Thursday, March 13, 2008

Gender Roles In Pre-History as Reflected in Food

Recently, I started to read History of Food by Maguelonne Toussaint-Samat. It's an anthropological look at the development of food from pre-history to the modern day, and how each aspect of our food production was added and then adapted into our society. For those of you who are interested in culinary anthropology, this book is definitely for you. I will be writing a full review once I finish the book.

The section I just finished covered hunting and gathering, and it focused on the gender roles of each. It seems that men had what modern society may consider the "exciting" jobs, and the women had a more safe and sheltered (comparatively) life. Was this because of some gender discrimination? Were women being oppressed?

The explanation was surprising, but not really unexpected if you are familiar with anthropology in general. If you haven't, let me break down how I understood it:

Women in Pre-History
Women in pre-history were not treated as objects or weaklings, but rather practically worshipped. This is because of their creative power, the ability to deliver children. As such, they were highly prized and protected from the dangerous elements of life in general. Men would guard them zealously, walking before them at all times. Why? Because if an animal were to attack, it would attack the first person that it can identify.

But women were not placed on the proverbial pedestal either. They worked, and worked hard. Women gathered the safer forms of food (i.e., vegetation and grains), providing the majority of the caloric and nutritional intake for the family. Because of the natural progression of things, women also began to sow these seeds close by, and began gardens. Gardens became farms, which then lead to a need for organization and societies. So, in a way, women were responsible for civilizing the world.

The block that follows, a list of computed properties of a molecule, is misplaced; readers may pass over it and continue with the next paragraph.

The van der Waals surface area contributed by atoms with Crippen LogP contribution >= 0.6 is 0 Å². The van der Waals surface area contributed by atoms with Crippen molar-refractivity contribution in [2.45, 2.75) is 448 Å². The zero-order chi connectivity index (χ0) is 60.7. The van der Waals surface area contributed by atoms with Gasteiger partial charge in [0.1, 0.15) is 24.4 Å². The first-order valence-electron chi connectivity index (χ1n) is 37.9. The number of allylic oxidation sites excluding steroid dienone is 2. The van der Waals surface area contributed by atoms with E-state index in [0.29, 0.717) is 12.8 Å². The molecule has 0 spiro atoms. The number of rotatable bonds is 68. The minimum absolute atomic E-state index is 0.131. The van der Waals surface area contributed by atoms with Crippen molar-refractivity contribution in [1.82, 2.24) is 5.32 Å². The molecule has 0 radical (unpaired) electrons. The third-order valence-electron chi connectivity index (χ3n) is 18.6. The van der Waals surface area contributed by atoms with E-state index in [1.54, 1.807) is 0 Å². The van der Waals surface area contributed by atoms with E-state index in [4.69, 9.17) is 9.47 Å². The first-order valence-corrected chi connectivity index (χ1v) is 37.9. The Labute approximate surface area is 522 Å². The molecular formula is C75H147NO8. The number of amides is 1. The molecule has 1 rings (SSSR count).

Men in Pre-History
So what did the men do? Well, because they didn't birth and suckle the children while they were young, they needed to be protectors. They began with hunting as a form of high-fat food stuffs, and gathered honey (with the exception of South America, where women would gather honey from sting-less bees). Because of the danger of both these endeavors, men were the natural choice. Their survival didn't effect the survival of their children at near the level of the survival of the mother.

Because hunting required organization at a surface level (no personal connections are really needed), men had a surface and superficial nature. They made and broke relationships freely, made alliances when it suited them, and dismissed them just as freely. This placed them in the perfect location for politics once woman had created the society.

An interesting side note is that religion was often credited for forcing men to hold more depth to their relationships and values, where they naturally would avoid. The concepts of honesty, honor, dedication, etc. are all value systems that women had naturally with their need for social child rearing, and men didn't have because it wasn't flexible enough to work well on the hunt.

Modern Days
The modern day has complicated the basic "pre-history" statement I have made, because the roles for men and women have changed substantially since pre-history. Societies have experimented with various systems of rights for both men and women, moral and religious systems, etc., and it seems that we are determined to keep the experiment going. But I find it fascinating that women were behind the agrarian revolution that allowed for societies and eventually civilization (greek version: i.e. city dwellers).

It's always intriguing to see the history of anything, because you get a more rich understanding of the current development of a society. One thing that my Anthropology professor would always say is that you can't ignore your past. Once something has developed, it can be changed or altered, but never removed completely.

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